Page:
In a magazine belonging to my 17-year-old daughter, I found the following. A certain national center at a major university, after more than a decade of research, has found that "the more often kids eat dinner with their families, the less likely they are to smoke, drink, or use drugs." The center has therefore launched a national "movement" to remind parents to make family dinners a frequent occurrence and to remind children to eat with their families. Now what's wrong with this?
In one way, nothing much. But in another, a lot, actually. It's an example of a logical fallacy, which pretty much hangs around everywhere, pretending to be science. So . . . if kids eat enough meals with their families, they won't do drugs? COME ON!
The proper statement of the case, of course, is: "Children who don't smoke, drink, or do drugs are more likely to eat frequent meals at home with their families"--not the other way around. In other words, the parents of such children have created loving, stable environments that deter rebellious behavior.
I don't believe that by merely eating meals with their children, parents can somehow ward off bad habits. That's just plain, old superstition. I'd much rather believe we could hang blue bottles in the bushes* to keep the drinking-and-drug-use haints away from the little ones. That's at least an imaginative, colorful solution. (*A voodoo belief: if you put blue bottles on the bushes outside your house, a haunting spirit must enter every bottle before entering the house, thus giving you time to get past him to safety inside.)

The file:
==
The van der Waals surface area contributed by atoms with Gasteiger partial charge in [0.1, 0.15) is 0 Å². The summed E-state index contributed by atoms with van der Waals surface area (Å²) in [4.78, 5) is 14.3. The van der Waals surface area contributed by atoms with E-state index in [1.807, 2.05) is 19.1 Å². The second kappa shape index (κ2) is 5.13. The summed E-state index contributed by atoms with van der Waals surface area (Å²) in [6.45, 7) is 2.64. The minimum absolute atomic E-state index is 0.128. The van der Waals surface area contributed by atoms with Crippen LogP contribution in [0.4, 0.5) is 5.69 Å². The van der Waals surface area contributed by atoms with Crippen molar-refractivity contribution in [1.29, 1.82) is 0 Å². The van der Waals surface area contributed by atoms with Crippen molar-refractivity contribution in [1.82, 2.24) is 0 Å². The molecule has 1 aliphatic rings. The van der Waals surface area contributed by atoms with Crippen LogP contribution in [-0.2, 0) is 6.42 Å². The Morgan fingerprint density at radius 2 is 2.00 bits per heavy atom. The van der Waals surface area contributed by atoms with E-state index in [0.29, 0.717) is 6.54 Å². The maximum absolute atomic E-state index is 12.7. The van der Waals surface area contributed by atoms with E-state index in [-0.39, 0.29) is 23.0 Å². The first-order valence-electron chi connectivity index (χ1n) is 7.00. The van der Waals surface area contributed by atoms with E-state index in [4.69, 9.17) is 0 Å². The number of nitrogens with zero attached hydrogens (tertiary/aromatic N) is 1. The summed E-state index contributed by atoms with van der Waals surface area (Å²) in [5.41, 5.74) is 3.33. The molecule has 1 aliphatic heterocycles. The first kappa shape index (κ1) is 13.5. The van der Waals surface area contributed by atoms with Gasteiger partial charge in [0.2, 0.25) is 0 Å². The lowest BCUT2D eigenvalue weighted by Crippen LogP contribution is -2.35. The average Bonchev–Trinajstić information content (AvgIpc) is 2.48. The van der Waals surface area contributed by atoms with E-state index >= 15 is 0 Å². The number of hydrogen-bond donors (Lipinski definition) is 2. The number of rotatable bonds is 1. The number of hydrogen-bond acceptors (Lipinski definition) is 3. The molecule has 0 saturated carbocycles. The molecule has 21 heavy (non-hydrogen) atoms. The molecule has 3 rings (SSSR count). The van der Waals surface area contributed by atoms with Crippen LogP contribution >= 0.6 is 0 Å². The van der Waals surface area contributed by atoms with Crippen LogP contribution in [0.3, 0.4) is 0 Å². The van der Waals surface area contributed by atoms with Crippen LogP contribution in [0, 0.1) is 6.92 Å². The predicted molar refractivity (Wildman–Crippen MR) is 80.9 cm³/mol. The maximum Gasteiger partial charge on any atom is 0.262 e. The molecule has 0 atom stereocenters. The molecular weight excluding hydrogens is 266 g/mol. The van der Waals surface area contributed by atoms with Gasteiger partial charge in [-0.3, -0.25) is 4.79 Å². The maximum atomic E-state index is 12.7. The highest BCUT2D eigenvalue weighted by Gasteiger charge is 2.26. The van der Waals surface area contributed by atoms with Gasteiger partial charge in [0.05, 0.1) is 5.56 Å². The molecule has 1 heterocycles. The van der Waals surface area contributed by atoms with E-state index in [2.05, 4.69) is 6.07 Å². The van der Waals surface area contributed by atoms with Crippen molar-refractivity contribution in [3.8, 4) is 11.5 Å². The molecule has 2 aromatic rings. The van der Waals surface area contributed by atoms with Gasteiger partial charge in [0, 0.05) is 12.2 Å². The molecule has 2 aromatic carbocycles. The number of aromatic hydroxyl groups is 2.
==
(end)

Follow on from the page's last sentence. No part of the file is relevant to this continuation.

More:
There's certainly nothing wrong with encouraging parents to eat with their children or children with their parents. But let's not kid ourselves. Parents that have to be encouraged to do this are not likely to take our advice too seriously.
Besides, did we really need a decade of research to arrive at a fallacious conclusion?